(Video) Responding to your child’s irrational behavior

Mike Hinman Uncategorized

I’ve got some relief for you today if you are prone to getting frustrated or feeling disappointed…

feeling like you’re not doing enough, being supportive enough, or telling yourself a “story” that your child should be able to behave better.  

First of all, you are most definitely not alone. 

In fact, I just went through this with one of my daughters this week, and now I know how to respond effectively!

You see, I have really high expectations (Maybe you do too?)

If so, in today’s video, I share with you the same tool I use daily with my clients and for myself: you can respond differently, which is essential for creating a quick shift for your child.  

Click here to watch the video:

It’s that time of year again when kids are back in school and your family settles into a new routine.  It’s time for a new teacher, different classmates, changes to routines and these things create anxiety for many kids.

Keep in mind if your child is feeling uncertain, worried or scared about some aspect of their life right now, it’s not uncommon for their behavior to change.  Some kids may show aggression or attention seeking behavior, while others have a change in appetite or interactions with friends.

In any case, the good news is you have the opportunity to recognize their discomfort and ease them through it, with a lot less effort than you may have been trying in the past.

Often times, moms try to solve the problem.  But that is usually met with resistance.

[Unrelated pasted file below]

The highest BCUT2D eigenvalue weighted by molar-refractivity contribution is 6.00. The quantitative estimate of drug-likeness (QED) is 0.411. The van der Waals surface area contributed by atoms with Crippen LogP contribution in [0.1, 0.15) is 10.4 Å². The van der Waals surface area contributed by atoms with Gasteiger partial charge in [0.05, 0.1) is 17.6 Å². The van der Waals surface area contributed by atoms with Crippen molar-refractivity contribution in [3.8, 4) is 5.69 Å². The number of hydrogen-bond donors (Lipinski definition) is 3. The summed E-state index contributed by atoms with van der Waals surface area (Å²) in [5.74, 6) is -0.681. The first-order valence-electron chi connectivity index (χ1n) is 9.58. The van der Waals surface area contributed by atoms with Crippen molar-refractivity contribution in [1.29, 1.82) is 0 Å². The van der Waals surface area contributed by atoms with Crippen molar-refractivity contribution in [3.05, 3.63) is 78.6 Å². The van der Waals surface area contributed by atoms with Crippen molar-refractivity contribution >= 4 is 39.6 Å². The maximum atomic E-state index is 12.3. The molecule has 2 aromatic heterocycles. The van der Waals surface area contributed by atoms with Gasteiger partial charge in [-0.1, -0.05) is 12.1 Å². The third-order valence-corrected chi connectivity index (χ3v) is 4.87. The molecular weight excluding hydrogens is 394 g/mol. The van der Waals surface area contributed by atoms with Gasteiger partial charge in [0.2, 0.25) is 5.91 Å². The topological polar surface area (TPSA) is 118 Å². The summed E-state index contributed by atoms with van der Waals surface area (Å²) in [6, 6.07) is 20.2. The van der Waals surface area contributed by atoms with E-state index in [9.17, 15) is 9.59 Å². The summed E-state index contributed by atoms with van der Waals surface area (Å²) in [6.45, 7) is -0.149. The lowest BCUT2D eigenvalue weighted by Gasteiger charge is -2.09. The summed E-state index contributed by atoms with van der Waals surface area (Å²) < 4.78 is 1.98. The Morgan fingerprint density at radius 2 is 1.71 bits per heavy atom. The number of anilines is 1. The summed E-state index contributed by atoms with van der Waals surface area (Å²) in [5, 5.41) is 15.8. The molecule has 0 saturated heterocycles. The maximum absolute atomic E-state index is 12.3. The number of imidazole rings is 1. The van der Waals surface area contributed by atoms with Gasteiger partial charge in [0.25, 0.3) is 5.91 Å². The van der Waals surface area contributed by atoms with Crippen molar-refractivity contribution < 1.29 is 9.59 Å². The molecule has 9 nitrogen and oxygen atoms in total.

Your role is to help your child recognize what they are feeling first.  Then simply allow for some compassionate space. 

I use this tool The 22 Emotions Give You A Clue constantly. 

I suggest you print several copies and keep one in your kitchen, your bedroom, anywhere you will see it often for quick reference.    

Become familiar with the flow of emotions.  When you understand that the feeling of anger may actually be an improvement, a step in the right direction, over a feeling of powerlessness, it gives you a broader perspective.

Ultimately, by identifying where your child is on the emotional ladder and allowing it to be what it is, that often starts to immediately provide some relief for them.  

After they feel understood and accepted in that space, then it is a helpful time to ask if they want to brainstorm some ideas for to help them feel better.

Instead of beating yourself up, be easy about it….use the emotional ladder as a tool and recognize the most important thing you can do as a parent is help your child identify what’s going on for them. 

Then they feel empowered and involved in the process of shifting the way they feel.  

For today, though, I want to invite you to use this tool in your life and watch how easily challenges dissipate. 

So much love,

Amanda

P.S. – In the meantime, if you want to learn more proven tools and strategies to consistently improve your child’s anxiety right away, let’s talkClick here to schedule a 15 minute conversation with me so I can find out more about you and your family and show you what’s possible!